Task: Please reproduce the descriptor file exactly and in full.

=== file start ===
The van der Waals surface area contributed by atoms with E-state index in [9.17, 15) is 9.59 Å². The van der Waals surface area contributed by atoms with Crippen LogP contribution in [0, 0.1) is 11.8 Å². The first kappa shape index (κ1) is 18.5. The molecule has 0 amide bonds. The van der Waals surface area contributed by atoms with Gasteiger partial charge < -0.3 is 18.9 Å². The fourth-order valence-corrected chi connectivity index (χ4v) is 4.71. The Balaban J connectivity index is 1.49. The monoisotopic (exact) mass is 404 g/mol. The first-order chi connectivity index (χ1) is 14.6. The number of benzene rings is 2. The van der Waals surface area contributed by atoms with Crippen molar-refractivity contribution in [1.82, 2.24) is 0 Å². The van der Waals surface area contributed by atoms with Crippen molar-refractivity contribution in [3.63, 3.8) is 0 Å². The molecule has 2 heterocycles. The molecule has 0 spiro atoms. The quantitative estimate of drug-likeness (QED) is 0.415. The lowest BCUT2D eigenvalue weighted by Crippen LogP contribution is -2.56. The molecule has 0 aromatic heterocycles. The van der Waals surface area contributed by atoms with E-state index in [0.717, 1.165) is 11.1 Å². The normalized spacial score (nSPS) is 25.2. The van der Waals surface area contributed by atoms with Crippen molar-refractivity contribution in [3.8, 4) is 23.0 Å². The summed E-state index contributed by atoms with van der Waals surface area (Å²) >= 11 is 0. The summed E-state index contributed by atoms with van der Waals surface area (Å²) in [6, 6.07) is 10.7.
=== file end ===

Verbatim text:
The van der Waals surface area contributed by atoms with E-state index in [9.17, 15) is 9.59 Å². The van der Waals surface area contributed by atoms with Crippen LogP contribution in [0, 0.1) is 11.8 Å². The first kappa shape index (κ1) is 18.5. The molecule has 0 amide bonds. The van der Waals surface area contributed by atoms with Gasteiger partial charge < -0.3 is 18.9 Å². The fourth-order valence-corrected chi connectivity index (χ4v) is 4.71. The Balaban J connectivity index is 1.49. The monoisotopic (exact) mass is 404 g/mol. The first-order chi connectivity index (χ1) is 14.6. The number of benzene rings is 2. The van der Waals surface area contributed by atoms with Crippen molar-refractivity contribution in [1.82, 2.24) is 0 Å². The van der Waals surface area contributed by atoms with Crippen molar-refractivity contribution in [3.63, 3.8) is 0 Å². The molecule has 2 heterocycles. The molecule has 0 spiro atoms. The quantitative estimate of drug-likeness (QED) is 0.415. The lowest BCUT2D eigenvalue weighted by Crippen LogP contribution is -2.56. The molecule has 0 aromatic heterocycles. The van der Waals surface area contributed by atoms with E-state index in [0.717, 1.165) is 11.1 Å². The normalized spacial score (nSPS) is 25.2. The van der Waals surface area contributed by atoms with Crippen molar-refractivity contribution in [3.8, 4) is 23.0 Å². The summed E-state index contributed by atoms with van der Waals surface area (Å²) >= 11 is 0. The summed E-state index contributed by atoms with van der Waals surface area (Å²) in [6, 6.07) is 10.7.